Lend to those with low credit scores to lift downtrodden neighborhoods
America stands at the door of historic change, and banks will have a key role in this change.
To get it right, there needs to be opportunity for all. In order for this to happen, we need more than a stable government setting standards and strategies that stimulate growth. We also need changes to the American banking system.
No developed country has evolved without the banking sector tied at the hip of smart growth and smart bets. This time around the U.S. will need the banking system to broaden its historic outreach.
This means going beyond the traditional choices of the well-known actors, as every big company was once a small one. Because even giants like Bank of America and JPMorgan Chase were once pioneered by founders who centered their businesses on funding entrepreneurial dreamers, then entered the field of competition.
This highly regulated sector will need help to reimagine itself to broaden its opportunity in today’s climate, while remaining respectful of its limitations. Here’s just one proposal.
America has seen several high-profile shootings and deaths involving Black Americans by police. On May 25, George Floyd, who lived in a low-credit score community, was killed by police. These devastating incidents involving Black Americans are more likely to occur in low-income, sub-700 credit score neighborhoods.
The fear displayed by easily alarmed police officers and others outside these neighborhoods, including bankers, cannot continue if we truly want a strong economy that confronts, not scurries, from hardship. Addressing this gap means deploying empowered bankers who already have the ability to offer smart lending capital in conjunction with a community financial coach, aimed at 500+ credit score communities for new homeowners, small businesses and entrepreneurs to uplift struggling neighborhoods and boost jobs. To quote my friend and CNN contributor, Van Jones, “nothing stops a bullet like a job.” And, typically, 700 credit score communities don’t riot.
I recently wrote to the Federal Financial Institutions Examination Council to consider supercharging the Community Reinvestment Act so bank compliance focuses more on boosting credit scores to 700 or more across America.
It is a fact that underserved communities in the 400-500 credit score range, regardless of race, pose a credit lending risk to banks. But it is also true that some of our greatest strivers, dreamers and entrepreneurs in the making came from these same communities. And there are already developments underway, including partnerships between banks and credible nonprofits, to help boost the scores of people who need it the most.
For example, HOPE Inside network is made up of bank, community partners and expert financial coaches who work in partnership to deliver financial education and counseling to their surrounding communities. Through this network, participants were able to raise credit scores on average by 54 points in six months, and 120 points in more than 24 months. This new model helps banks reimagine their internal client incentives and lending systems to reward advancement for their customers.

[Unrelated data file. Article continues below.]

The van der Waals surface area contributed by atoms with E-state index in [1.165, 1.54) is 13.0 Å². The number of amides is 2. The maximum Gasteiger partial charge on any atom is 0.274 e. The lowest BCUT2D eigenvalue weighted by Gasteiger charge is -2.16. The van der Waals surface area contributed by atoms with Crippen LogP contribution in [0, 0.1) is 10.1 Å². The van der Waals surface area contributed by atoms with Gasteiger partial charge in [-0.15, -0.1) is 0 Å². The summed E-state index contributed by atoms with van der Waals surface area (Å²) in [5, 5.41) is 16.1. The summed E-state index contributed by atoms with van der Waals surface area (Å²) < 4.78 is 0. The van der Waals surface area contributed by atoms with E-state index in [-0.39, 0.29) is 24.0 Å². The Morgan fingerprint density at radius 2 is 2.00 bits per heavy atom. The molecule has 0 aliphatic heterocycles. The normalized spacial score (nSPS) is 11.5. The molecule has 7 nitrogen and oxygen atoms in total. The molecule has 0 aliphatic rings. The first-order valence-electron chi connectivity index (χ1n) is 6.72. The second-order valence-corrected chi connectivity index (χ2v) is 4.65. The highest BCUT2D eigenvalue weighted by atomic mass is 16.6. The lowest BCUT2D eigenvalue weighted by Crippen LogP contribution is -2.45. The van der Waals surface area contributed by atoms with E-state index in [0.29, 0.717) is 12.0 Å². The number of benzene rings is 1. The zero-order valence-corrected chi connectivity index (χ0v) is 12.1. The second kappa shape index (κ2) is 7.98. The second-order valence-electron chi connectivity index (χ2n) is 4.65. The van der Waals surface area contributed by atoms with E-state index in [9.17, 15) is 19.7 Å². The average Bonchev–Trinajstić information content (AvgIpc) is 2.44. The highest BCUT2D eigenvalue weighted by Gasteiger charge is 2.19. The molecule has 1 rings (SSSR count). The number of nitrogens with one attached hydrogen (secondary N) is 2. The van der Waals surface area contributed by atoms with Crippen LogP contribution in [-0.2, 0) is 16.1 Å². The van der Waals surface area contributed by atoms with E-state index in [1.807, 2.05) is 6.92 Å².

There is an access gap for Black and Brown folks when it comes to lending and credit scores. A 2017 Urban Institute study found that in 50 out of 60 cities, nonwhite areas had median credit scores that were 660 or lower, most of which are subprime (600 or lower).
This means that it’s hard for nonwhite America to get a decent home loan below a 680 credit score, and especially a small-business loan if the borrower’s credit score is below 700. The continuing problem for minority Americans is their difficulty accessing mainstream banking and financial services, as they struggle to get capital on good rates and terms.
A recent Citi report showed that racism against Black America over the past 20 years alone has cost the nation $16 trillion in lost GDP. As we work to get America back on track during the current recession, more lending to minority small businesses to help generate jobs could equate to an additional $5 trillion in GDP in the next five years if the racial gap is closed, the Citi report said. That's enough to pay for the federal coronavirus stimulus response expenses.
My prescription here is simple.
The FFEIC should enhance CRA incentives, along with other targeted regulatory supports, to encourage American banks to focus on a centralized goal: the raising of credit scores by 100 points in a 24-month period for consumers in underserved ZIP codes across the nation.
Credit scores goes hand in hand with consumer and community financial education. And those who become educated stay that way for a lifetime.
Secondly, American banks need to laser-focus on the same goal: marry credit score improvement initiatives with the timely layering of lending capital. Simply put, this means increasing homeownership, creating jobs and delivering a sustained means of social justice through economic equality.
Societies do not collapse from the top down, but from the bottom in, as I’ve previously noted. And we have to enroll the “bottom” 100 million Americans in the fight for their own aspirational success in order to revive the nation as a whole and how it is positioned globally.
Editor’s note: Parts of this op-ed were derived from John Hope Bryant’s book, "Up From Nothing: The Untold Story of How We (All) Succeed."